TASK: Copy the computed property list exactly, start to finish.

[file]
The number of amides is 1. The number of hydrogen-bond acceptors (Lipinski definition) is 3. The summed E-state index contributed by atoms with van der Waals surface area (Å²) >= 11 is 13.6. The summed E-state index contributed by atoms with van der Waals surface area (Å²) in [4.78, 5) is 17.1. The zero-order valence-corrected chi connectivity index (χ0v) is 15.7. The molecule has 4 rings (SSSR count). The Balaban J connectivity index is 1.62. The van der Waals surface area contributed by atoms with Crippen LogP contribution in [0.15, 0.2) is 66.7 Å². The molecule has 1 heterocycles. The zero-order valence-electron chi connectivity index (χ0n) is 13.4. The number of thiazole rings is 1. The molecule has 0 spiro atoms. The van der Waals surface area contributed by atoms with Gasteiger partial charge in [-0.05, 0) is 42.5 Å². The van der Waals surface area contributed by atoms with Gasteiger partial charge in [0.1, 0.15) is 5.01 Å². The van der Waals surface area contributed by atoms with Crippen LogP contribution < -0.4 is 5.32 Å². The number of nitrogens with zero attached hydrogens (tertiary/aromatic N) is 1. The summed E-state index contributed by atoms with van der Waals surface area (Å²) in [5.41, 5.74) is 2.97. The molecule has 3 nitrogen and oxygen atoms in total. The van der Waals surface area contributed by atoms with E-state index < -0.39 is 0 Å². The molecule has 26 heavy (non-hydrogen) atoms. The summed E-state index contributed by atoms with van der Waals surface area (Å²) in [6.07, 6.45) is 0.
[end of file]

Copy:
The number of amides is 1. The number of hydrogen-bond acceptors (Lipinski definition) is 3. The summed E-state index contributed by atoms with van der Waals surface area (Å²) >= 11 is 13.6. The summed E-state index contributed by atoms with van der Waals surface area (Å²) in [4.78, 5) is 17.1. The zero-order valence-corrected chi connectivity index (χ0v) is 15.7. The molecule has 4 rings (SSSR count). The Balaban J connectivity index is 1.62. The van der Waals surface area contributed by atoms with Crippen LogP contribution in [0.15, 0.2) is 66.7 Å². The molecule has 1 heterocycles. The zero-order valence-electron chi connectivity index (χ0n) is 13.4. The number of thiazole rings is 1. The molecule has 0 spiro atoms. The van der Waals surface area contributed by atoms with Gasteiger partial charge in [-0.05, 0) is 42.5 Å². The van der Waals surface area contributed by atoms with Gasteiger partial charge in [0.1, 0.15) is 5.01 Å². The van der Waals surface area contributed by atoms with Crippen LogP contribution < -0.4 is 5.32 Å². The number of nitrogens with zero attached hydrogens (tertiary/aromatic N) is 1. The summed E-state index contributed by atoms with van der Waals surface area (Å²) in [5.41, 5.74) is 2.97. The molecule has 3 nitrogen and oxygen atoms in total. The van der Waals surface area contributed by atoms with E-state index < -0.39 is 0 Å². The molecule has 26 heavy (non-hydrogen) atoms. The summed E-state index contributed by atoms with van der Waals surface area (Å²) in [6.07, 6.45) is 0.